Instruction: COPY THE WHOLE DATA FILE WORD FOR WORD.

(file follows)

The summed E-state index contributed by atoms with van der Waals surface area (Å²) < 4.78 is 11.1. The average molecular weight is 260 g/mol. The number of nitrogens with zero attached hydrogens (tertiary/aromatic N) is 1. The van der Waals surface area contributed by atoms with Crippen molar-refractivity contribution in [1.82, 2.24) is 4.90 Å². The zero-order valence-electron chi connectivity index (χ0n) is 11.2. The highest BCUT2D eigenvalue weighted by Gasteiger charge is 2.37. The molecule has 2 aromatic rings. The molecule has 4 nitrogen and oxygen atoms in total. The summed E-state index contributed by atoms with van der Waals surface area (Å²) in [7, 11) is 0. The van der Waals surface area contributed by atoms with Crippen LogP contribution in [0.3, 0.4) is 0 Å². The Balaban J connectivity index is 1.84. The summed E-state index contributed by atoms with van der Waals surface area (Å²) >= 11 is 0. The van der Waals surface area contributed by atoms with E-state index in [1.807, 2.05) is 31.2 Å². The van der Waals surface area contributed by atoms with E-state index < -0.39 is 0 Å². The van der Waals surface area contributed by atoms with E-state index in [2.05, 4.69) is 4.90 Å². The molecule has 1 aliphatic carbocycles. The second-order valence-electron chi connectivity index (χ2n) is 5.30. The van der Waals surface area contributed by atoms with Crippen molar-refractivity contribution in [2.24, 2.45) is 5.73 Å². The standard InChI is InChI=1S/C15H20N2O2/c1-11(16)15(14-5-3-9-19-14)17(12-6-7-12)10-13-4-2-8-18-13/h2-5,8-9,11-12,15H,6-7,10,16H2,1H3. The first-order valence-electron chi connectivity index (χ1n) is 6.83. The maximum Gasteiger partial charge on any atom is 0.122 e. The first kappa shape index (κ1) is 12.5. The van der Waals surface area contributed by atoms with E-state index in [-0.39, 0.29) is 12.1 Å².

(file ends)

The summed E-state index contributed by atoms with van der Waals surface area (Å²) < 4.78 is 11.1. The average molecular weight is 260 g/mol. The number of nitrogens with zero attached hydrogens (tertiary/aromatic N) is 1. The van der Waals surface area contributed by atoms with Crippen molar-refractivity contribution in [1.82, 2.24) is 4.90 Å². The zero-order valence-electron chi connectivity index (χ0n) is 11.2. The highest BCUT2D eigenvalue weighted by Gasteiger charge is 2.37. The molecule has 2 aromatic rings. The molecule has 4 nitrogen and oxygen atoms in total. The summed E-state index contributed by atoms with van der Waals surface area (Å²) in [7, 11) is 0. The van der Waals surface area contributed by atoms with Crippen LogP contribution in [0.3, 0.4) is 0 Å². The Balaban J connectivity index is 1.84. The summed E-state index contributed by atoms with van der Waals surface area (Å²) >= 11 is 0. The van der Waals surface area contributed by atoms with E-state index in [1.807, 2.05) is 31.2 Å². The van der Waals surface area contributed by atoms with E-state index < -0.39 is 0 Å². The van der Waals surface area contributed by atoms with E-state index in [2.05, 4.69) is 4.90 Å². The molecule has 1 aliphatic carbocycles. The second-order valence-electron chi connectivity index (χ2n) is 5.30. The van der Waals surface area contributed by atoms with Crippen molar-refractivity contribution in [2.24, 2.45) is 5.73 Å². The standard InChI is InChI=1S/C15H20N2O2/c1-11(16)15(14-5-3-9-19-14)17(12-6-7-12)10-13-4-2-8-18-13/h2-5,8-9,11-12,15H,6-7,10,16H2,1H3. The first-order valence-electron chi connectivity index (χ1n) is 6.83. The maximum Gasteiger partial charge on any atom is 0.122 e. The first kappa shape index (κ1) is 12.5. The van der Waals surface area contributed by atoms with E-state index in [-0.39, 0.29) is 12.1 Å².